Arctic Wolf is proud to honor this year’s Black History Month theme of Taking action and elevating our potential. We’re doing this with a series of activities throughout the month of February to honor the achievements of Black people through history, while celebrating and amplifying members of Arctic Wolf’s Black Employee Pack Unity Alliance. Today, we’re sharing the perspective of Kalvin Wigfall, a Concierge Security Engineer 2 and member of our Black Employee Pack Unity Alliance.
Can you share a bit about your personal journey in the cybersecurity field? What initially drew you to this industry and inspired you to pursue a career in it?
Kalvin: I was inspired to pursue a career in cybersecurity while coordinating the command center at a (physical) security job. A person came in to check the servers, and I was inspired that someone so “normal” was doing this job that sounded so mystic and unattainable. I quit, started a job in IT, and began accumulating certifications. My technical experience and passion led me to my first cybersecurity job at Arctic Wolf.
What does Black History Month mean to you?
Kalvin: BHM means we can take meaningful time to reflect on history and simultaneously make efforts to build an inclusive future. It is the jubilation of a people that have been mentally, socially, and economically crippled by policies and beliefs of the past. This month means that the efforts of my past generations are recognized as having had made an instrumental contribution to the advancement of the United States.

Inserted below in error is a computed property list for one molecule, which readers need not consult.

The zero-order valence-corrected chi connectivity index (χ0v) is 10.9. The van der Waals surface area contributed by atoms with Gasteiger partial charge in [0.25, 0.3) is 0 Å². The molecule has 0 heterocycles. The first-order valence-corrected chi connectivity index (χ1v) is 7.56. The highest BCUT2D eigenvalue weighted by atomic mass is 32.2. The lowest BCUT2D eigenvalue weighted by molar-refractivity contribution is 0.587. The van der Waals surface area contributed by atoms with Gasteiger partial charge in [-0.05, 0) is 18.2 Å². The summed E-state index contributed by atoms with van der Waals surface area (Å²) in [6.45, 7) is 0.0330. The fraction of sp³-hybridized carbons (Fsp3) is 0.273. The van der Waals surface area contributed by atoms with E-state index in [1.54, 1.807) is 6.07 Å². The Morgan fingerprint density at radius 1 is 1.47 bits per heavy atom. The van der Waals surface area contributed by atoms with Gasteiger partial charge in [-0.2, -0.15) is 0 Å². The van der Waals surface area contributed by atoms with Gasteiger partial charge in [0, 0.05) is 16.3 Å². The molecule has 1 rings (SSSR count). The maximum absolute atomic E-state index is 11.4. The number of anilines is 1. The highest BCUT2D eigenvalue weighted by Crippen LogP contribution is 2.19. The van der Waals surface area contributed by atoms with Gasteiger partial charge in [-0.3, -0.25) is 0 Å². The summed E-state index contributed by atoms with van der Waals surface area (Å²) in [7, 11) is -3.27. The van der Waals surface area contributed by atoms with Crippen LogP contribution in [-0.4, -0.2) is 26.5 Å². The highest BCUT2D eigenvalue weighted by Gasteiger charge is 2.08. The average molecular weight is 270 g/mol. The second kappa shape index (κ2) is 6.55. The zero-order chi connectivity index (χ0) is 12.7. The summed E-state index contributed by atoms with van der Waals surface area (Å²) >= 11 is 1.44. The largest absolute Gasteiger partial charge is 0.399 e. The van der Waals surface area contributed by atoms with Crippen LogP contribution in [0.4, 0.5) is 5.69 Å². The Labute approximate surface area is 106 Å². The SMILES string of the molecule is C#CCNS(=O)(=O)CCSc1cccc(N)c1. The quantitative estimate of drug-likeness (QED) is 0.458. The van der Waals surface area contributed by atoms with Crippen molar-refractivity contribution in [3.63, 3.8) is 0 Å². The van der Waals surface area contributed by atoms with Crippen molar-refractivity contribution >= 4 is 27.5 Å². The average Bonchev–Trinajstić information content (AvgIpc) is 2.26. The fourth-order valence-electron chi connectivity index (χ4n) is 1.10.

What about the theme of this year — to take action and elevate your potential?
Kalvin: The theme has forced me to operate outside of my comfort zone. I am now taking action by being a member of many Pack Unity alliance groups, but also stepping up to volunteer to assist in the missions of these groups. I am also elevating my potential by going back to school.
Photo of Calvin Wigfall
How has the Pack Unity initiative played a role in your growth at Arctic Wolf?
The Pack Unity Initiative has allowed me to feel like I can be comfortable being myself. I can focus on my career rather than how I am perceived. The increased confidence and implementation of support groups has allowed me to eliminate imposter syndrome.
How do you hope to see the cybersecurity industry evolve, especially in terms of inclusivity?
I would like to see a more concerted effort to protect everyday people from cybercriminals. More courses in primary and high school, and more organizations doing pop-up skills-based training in local communities would go a long way towards bringing in a larger pool of qualified candidates.
What advice do you have for people starting their career or looking to become a leader in their workplace?
Starting: A degree is most helpful, but you can get your foot in the door with certifications. This is not a one-shoe-fits-all standard, however. If you can think critically and have an interest, apply for an intern position.
Growth: Find people you aspire to be like and connect with them / follow their work.
Leadership: Become the expert and then highlight the changes you’ve orchestrated that have helped not only the company but the growth of many individuals.